The play opens to the hauntingly beautiful voice of Eloise Quinn-Valentine in the role of Phaedra who unknown at the time has gone missing.
We are invited into the remains of what appears to be one hell of a party. The local council on behalf of the townsfolk are desperately trying to evict one Johnny ‘Rooster’ Byron played by Brant Eustice. They arrive at his humble abode to tape eviction orders to the door. From this point on, the pace does not slow and the audience barely has a chance to catch its breath. We are introduced to an eclectic, ragtag bunch of characters all with their own issues and reasons for hanging out in the woods at the home of Johnny. When we finally get to meet Johnny, it is apparent that he is anti-establishment, anti-rules, anti-hypocrisy and anti anything that is too hard work.
The hypocrisy gets you right from the start. The very people who are trying to evict Johnny are the same people who turn up at his door to buy booze, drugs or just to party. You would think with these sorts of morals that sympathy for Johnny would be hard to find, but for all his lying, big-noting and fanciful tales, he is a lovable almost Peter Pan like character who chooses not to grow up and be part of a society that hides so many secrets.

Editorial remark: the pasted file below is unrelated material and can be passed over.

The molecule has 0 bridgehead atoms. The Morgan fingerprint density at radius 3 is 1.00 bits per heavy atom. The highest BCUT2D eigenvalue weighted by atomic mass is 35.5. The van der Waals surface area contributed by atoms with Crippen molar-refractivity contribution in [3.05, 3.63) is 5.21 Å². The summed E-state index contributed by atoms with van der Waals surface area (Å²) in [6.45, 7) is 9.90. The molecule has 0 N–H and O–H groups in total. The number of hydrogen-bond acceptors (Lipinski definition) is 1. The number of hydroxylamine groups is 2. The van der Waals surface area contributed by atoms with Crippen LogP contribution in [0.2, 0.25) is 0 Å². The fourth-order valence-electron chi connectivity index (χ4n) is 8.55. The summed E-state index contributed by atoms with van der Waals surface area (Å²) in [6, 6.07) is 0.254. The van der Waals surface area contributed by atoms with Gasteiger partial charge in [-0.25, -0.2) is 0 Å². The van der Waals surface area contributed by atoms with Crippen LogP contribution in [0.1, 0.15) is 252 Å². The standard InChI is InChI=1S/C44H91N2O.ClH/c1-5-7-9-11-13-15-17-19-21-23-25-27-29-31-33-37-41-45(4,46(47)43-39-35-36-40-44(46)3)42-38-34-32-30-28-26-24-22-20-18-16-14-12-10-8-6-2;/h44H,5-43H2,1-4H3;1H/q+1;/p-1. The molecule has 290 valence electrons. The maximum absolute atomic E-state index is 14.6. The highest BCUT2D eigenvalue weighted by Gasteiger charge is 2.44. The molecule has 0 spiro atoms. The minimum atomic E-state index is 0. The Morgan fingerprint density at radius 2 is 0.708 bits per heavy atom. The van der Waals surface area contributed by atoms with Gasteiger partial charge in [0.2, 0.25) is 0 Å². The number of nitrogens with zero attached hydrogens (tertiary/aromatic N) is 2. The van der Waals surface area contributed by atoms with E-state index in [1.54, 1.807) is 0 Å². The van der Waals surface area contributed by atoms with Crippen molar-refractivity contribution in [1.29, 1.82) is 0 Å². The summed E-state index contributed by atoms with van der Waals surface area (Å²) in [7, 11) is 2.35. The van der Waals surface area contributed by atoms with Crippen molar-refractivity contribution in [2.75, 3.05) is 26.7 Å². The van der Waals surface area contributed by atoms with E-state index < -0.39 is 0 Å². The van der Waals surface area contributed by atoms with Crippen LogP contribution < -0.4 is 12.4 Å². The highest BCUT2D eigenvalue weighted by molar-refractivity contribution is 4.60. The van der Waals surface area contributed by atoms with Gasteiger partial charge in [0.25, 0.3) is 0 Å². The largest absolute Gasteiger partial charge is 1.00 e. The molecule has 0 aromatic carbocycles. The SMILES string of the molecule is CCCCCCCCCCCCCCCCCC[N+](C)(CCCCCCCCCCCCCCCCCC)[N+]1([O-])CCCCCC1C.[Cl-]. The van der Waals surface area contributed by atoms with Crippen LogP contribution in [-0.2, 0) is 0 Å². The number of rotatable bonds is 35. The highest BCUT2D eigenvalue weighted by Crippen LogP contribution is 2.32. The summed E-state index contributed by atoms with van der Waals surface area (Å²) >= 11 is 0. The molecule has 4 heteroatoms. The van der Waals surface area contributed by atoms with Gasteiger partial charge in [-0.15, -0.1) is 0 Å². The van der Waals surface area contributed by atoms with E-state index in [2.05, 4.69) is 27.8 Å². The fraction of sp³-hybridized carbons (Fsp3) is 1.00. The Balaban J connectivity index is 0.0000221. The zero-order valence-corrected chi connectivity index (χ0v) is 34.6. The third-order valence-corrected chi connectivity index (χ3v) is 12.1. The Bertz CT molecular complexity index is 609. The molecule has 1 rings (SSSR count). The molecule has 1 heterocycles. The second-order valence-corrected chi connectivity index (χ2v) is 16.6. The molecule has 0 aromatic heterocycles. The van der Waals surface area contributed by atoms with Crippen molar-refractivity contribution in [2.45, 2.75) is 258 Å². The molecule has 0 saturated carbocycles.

Johnny’s best friend and stalwart advocate is Ginger played by Robert Bell with other characters including Benjamin Quirk as Lee, Ashley Penny as Pea, Harper Robb as Tanya, Oliver Reschke as Davey and the oh so cute Jonathan Pole as Marky.
The most confrontational character of the show is Troy Whitworth played by Alan Fitzpatrick. He is the step-father of the missing Phaedra and believes Johnny is responsible for her disappearance whilst Johnny in turn believes Troy is abusing Phaedra.
The many twists and turns in the play keep everyone on their toes and leave the audience questioning “Where is anyone safe anymore?”.
A powerful presentation with clever set and lighting, and wonderful direction by Nick Fagan.